Gateshead Churches - Anglican

There was a monastery in Gateshead mentioned by Bede back in the 7th century, but the first mention of a church in the town is of it being burned down by the locals in 1080 with the Bishop of Durham inside. St. Mary's was built close to the site of that building, and for many years was the only church building in the town. St. Edmunds, though parts were built in the 12th century, wasn't actually used as a church until 1837. Many of the Anglican churches in the town date from the 19th century, when the population of the town grew dramatically and expanded into new areas.

Saint Mary's 1

Built in the 14th century and in use until 1979, Saint Mary's was the parish church of Gateshead. In recent years it has been used by the auctioneers 'Philips'. It is now the visitor information centre for the Gateshead Quays development. Photographed 15th January 2000

Saint Mary's 2

Saint Mary's 3

Saint Mary's 4

Saint Mary's 5

Saint Edmund's 1

The oldest part of what is now Saint Edmund's church on Gateshead High Street, was originally part of the hospital of Saint Edmund. For many years following the reformation it lay in ruins, but in 1837 after restoration work supervised by John Dobson it was reopened as Trinity Chapel (there already being a St. Edmunds' chapel in the town at this time). The building was extended in 1893 and renamed Holy Trinity. In more recent years, the extension (to the left in the photo) has become a community centry, while the church (on the right) has been renamed Saint Edmund's (the other Saint Edmund's church on the Old Durham Road having been demolished). Photographed 15th January 2000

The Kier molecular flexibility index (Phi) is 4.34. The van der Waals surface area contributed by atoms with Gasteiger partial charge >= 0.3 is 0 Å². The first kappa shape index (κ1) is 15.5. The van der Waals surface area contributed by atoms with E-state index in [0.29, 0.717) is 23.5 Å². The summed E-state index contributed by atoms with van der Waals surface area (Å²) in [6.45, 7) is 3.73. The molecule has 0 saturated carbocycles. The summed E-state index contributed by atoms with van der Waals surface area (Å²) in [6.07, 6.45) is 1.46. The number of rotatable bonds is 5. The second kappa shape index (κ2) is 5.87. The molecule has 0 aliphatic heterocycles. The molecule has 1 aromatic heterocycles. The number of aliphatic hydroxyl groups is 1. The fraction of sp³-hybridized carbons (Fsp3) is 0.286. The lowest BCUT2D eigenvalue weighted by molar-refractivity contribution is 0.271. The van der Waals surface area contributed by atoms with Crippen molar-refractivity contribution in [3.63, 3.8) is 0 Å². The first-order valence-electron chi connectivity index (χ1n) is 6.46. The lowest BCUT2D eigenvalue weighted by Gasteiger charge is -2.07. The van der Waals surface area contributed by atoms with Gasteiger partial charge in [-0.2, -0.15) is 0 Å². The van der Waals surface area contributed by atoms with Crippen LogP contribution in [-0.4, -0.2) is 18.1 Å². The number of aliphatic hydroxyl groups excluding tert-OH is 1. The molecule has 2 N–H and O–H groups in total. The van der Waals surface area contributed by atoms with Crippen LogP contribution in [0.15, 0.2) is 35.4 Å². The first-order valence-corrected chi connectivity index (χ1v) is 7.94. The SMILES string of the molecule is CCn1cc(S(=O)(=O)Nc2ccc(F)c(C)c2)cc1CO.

Saint Edmund's 2

Saint Edmund's 3

Saint Cuthbert's

Built in 1848, the John Dobson designed Saint Cuthbert's has been closed in recent years and become a target for vandals. There have been ideas voiced to take it down brick by brick and then rebuild it in Beamish Museum. Photographed 26th January 2000

Saint Chad's

Designed by W.S. Hicks, and built in 1903, St. Chad's on Rawling Road, Bensham, with its unusual hexagonal tower is probably the grandest looking church building in the town. Photographed 26th January 2000

Christ Church

Sited between Bewick Road and Gladstone Terrace in Bensham. Photographed 26th January 2000

Saint George's

Built in 1897, and replacing an earlier temporary iron church, St. Georges' is sited on Durham Road opposite the town's war memorial. Photographed 29th November 2000

Saint James' and Saint Bede's

On Wordsworth Street, off Sunderland Road, St. James' and St. Bede's replaces two earlier churches, St. James' on Park Road and The Church of the Venerable Bede on Sunderland Road which have both been demolished. Photographed 7th February 2000

Saint John's

Visible for miles as it is sited on one of the highest points of Gateshead Fell, St. John's on Church Road, Sheriff Hill, was opened in 1825. Photographed 26th January 2000

Saint Alban's

Originally built as a chapel of ease in 1842, St. Alban's is sited at the junction of Albion Street and Windy Nook Road. Photographed 26th January 2000

Saint Helen's

St. Helen's on Belle Vue Bank, Low Fell, was built in 1876. Photographed 5th February 2000

Saint Ninians

Looking much more like a school, St. Ninian's Church in Ivy Lane, Low Fell, opened in 1968. Photographed 5th February 2000

Saint Thomas', Wrekenton

Hidden away on Galloping Green Lane, Wrekenton. Photographed 11th July 2000

Christ Church, Felling

On Carlisle Street, just north of Felling Metro station. Photographed 21st February 2000

Saint Mary's, Heworth

Built in 1822, and sited just off the Heworth roundabout. Photographed 21st February 2000

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